What we know about Philadelphia's deadly mass shooting
Three people have been killed and at least 11 injured in a mass shooting in Philadelphia on Saturday night, according to police.
Why it matters: A spate of recent mass shootings in Buffalo, New York, Uvalde, Texas, and Tulsa, Oklahoma, have rocked the nation, bringing the national conversation around gun violence and gun control back into the forefront.
Driving the news: Gunshots initially rang out during an altercation around 11:30pm in the heart of South Street's popular hub of bars and restaurants, police said during a press conference Sunday.
- Police found several people shot in the street and sidewalk when they arrived.
- Moments later, an officer identified a man shooting a handgun into a large crowd. The officer shot several times at the man, likely hitting him, before the man dropped his weapon and fled the scene, according to police.
- At least five different guns were used in the mass shooting, two of which were recovered, police said.
Between the lines: The tragedy may have been the result of a physical altercation between one of the men who died in the shooting and another man who was shot, Philadelphia Police Department commissioner Danielle Outlaw said.
- "These individuals eventually began firing at one another, with both being struck, one fatally," the city's top cop said.
- "Several" other shootings occurred in the area around the mass shooting, but whether they are all connected remains unknown, Outlaw said.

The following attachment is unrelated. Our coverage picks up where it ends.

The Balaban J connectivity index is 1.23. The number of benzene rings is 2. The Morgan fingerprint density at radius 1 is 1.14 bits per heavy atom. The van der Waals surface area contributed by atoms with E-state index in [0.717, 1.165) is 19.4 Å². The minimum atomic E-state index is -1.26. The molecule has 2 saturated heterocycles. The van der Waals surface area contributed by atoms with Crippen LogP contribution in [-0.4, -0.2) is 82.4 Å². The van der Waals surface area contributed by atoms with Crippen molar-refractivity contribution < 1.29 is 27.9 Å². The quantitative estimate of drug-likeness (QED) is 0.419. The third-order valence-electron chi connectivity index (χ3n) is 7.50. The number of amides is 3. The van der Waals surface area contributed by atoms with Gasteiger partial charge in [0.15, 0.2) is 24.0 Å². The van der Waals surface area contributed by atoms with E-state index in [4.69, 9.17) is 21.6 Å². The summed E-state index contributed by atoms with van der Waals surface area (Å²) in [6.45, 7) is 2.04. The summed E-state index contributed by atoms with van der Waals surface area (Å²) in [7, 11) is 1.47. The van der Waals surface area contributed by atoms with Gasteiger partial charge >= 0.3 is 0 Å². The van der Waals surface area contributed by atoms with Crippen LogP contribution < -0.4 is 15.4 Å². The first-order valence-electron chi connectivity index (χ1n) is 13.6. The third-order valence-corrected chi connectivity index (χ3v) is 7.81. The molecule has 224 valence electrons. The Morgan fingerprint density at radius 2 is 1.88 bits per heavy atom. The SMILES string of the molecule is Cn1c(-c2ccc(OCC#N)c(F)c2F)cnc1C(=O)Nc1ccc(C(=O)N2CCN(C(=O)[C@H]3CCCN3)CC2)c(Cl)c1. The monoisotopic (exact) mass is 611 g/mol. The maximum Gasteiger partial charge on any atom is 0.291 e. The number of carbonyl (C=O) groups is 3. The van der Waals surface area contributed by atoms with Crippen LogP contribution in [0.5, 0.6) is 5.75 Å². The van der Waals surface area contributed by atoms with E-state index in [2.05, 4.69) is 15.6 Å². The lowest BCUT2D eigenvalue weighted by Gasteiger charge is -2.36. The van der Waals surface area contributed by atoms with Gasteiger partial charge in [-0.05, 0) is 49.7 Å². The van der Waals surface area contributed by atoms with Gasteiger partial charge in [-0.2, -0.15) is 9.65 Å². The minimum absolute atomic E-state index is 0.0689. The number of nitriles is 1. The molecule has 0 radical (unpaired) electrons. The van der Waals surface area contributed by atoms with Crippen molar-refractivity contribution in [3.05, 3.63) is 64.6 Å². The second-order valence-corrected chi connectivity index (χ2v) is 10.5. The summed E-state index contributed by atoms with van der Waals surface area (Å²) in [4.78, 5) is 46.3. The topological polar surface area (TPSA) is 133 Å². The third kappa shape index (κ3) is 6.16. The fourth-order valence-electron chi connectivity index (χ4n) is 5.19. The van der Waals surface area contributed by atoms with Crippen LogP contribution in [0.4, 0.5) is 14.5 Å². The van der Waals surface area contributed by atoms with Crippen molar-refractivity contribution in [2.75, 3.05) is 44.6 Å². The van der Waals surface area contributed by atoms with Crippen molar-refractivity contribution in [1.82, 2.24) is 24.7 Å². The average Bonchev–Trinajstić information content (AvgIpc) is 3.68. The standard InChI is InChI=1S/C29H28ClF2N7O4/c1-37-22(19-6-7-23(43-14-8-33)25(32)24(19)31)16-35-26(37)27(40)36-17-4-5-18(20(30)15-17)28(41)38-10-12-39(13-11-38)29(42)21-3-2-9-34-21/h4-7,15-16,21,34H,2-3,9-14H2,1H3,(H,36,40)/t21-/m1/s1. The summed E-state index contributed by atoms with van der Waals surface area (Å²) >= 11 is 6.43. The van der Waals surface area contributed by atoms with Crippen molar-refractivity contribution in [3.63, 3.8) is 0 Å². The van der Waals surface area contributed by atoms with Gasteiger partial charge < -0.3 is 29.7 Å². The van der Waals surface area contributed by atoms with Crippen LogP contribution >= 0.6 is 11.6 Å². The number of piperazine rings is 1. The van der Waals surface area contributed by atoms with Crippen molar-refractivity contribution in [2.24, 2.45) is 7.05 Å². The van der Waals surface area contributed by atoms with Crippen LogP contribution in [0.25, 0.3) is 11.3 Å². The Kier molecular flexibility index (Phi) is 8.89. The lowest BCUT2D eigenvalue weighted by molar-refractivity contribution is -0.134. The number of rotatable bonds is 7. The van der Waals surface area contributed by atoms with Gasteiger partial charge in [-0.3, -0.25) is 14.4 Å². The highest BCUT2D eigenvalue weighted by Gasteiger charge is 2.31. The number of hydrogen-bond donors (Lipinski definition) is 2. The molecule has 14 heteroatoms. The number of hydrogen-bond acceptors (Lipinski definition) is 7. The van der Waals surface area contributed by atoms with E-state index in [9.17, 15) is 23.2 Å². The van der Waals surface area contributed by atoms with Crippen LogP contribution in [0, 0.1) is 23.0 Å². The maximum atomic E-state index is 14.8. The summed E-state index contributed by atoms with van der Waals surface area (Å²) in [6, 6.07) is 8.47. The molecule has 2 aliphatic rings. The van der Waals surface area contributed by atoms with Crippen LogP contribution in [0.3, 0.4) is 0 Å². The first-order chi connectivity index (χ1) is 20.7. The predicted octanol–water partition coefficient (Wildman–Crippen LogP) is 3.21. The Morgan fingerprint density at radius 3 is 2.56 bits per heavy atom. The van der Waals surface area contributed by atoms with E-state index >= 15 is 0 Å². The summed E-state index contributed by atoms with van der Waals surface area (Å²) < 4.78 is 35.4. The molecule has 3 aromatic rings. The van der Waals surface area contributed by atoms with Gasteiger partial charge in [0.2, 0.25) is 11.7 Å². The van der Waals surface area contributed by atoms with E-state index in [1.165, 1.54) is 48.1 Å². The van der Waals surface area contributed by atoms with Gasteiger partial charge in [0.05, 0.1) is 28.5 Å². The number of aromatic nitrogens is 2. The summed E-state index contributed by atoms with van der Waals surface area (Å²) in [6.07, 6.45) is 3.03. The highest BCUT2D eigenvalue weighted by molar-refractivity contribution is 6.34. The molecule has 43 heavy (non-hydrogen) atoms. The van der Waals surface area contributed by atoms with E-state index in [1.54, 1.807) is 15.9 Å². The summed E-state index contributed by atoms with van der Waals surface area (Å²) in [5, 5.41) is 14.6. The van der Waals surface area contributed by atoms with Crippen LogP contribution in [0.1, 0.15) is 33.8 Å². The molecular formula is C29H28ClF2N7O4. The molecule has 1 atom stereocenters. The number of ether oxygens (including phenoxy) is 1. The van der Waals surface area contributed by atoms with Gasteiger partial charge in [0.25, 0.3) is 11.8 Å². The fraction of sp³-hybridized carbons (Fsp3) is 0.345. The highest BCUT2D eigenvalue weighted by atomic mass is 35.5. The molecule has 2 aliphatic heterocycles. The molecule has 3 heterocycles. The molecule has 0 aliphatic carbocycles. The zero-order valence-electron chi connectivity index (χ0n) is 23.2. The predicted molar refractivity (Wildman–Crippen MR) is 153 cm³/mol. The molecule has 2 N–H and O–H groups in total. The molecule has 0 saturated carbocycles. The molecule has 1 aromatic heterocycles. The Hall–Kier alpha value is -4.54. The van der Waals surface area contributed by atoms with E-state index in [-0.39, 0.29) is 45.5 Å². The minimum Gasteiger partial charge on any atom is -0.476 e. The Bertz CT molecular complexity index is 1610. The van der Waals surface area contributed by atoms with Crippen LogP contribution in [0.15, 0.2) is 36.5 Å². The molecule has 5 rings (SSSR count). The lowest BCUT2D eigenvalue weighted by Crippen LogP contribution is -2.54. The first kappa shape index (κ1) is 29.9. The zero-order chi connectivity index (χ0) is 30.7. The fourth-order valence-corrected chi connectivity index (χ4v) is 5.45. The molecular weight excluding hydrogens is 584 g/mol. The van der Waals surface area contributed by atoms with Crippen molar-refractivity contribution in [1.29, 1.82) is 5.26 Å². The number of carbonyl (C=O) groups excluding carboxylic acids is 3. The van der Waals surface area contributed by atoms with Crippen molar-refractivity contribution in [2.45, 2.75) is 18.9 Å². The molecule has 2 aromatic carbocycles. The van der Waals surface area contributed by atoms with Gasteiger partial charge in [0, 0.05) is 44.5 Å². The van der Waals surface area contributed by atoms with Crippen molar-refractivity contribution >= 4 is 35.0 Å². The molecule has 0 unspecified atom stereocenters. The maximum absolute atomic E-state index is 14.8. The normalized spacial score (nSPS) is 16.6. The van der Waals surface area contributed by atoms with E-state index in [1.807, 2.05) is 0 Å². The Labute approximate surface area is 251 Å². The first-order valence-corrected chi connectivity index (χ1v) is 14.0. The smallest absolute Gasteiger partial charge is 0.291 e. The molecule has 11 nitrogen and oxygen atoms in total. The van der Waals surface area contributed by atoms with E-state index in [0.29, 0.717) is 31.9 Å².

Of note: Police had intelligence prior to the shooting that led them to increase patrols in the South Street corridor, as well as other places in the city, "to try to prevent an incident like what occurred," Philadelphia police deputy commissioner Joel Dales said.
- Increased patrols also were in the area due to numerous events happening in the city that day and large crowds, Outlaw said.
What they're saying: "The events that transpired last evening on South Street are beyond devastating. Once again, we see lives lost and people injured in yet another horrendous, brazen and despicable act of gun violence," Philadelphia Mayor Jim Kenney wrote in a Twitter thread.
- "Until we address the availability and ease of access to firearms, we will always be fighting an uphill battle," he added.
- "Boycott NRA lobbyists, boycott NRA donations, and bring real common-sense gun regulation to Pennsylvania," Philadelphia District Attorney Larry Krasner tweeted Sunday morning in reference to the National Rifle Association.
The big picture: Last week, President Biden laid out his agenda for gun control legislation in the wake of recent mass shootings.
- A bipartisan group of mayors nationwide urged Senate leaders last week to take action on gun control legislation.
Editor's note: This story has been updated with new details from the Philadelphia Police Department.